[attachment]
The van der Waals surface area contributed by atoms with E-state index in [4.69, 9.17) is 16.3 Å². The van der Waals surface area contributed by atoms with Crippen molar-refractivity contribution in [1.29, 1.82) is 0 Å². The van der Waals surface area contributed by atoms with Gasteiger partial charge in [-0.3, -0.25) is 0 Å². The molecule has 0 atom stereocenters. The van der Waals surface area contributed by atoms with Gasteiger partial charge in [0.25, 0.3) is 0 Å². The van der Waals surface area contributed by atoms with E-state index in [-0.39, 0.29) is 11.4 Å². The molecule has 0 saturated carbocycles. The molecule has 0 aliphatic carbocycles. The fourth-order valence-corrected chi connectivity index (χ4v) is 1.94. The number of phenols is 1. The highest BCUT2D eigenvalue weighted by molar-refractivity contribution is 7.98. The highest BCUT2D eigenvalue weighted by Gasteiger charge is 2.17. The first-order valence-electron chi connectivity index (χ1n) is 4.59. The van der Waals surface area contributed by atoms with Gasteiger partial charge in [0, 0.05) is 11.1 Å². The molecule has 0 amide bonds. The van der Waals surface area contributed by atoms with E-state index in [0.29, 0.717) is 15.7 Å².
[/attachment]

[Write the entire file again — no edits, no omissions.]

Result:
The van der Waals surface area contributed by atoms with E-state index in [4.69, 9.17) is 16.3 Å². The van der Waals surface area contributed by atoms with Crippen molar-refractivity contribution in [1.29, 1.82) is 0 Å². The van der Waals surface area contributed by atoms with Gasteiger partial charge in [-0.3, -0.25) is 0 Å². The molecule has 0 atom stereocenters. The van der Waals surface area contributed by atoms with Gasteiger partial charge in [0.25, 0.3) is 0 Å². The van der Waals surface area contributed by atoms with E-state index in [-0.39, 0.29) is 11.4 Å². The molecule has 0 saturated carbocycles. The molecule has 0 aliphatic carbocycles. The fourth-order valence-corrected chi connectivity index (χ4v) is 1.94. The number of phenols is 1. The highest BCUT2D eigenvalue weighted by molar-refractivity contribution is 7.98. The highest BCUT2D eigenvalue weighted by Gasteiger charge is 2.17. The first-order valence-electron chi connectivity index (χ1n) is 4.59. The van der Waals surface area contributed by atoms with Gasteiger partial charge in [0, 0.05) is 11.1 Å². The molecule has 0 amide bonds. The van der Waals surface area contributed by atoms with E-state index in [0.29, 0.717) is 15.7 Å².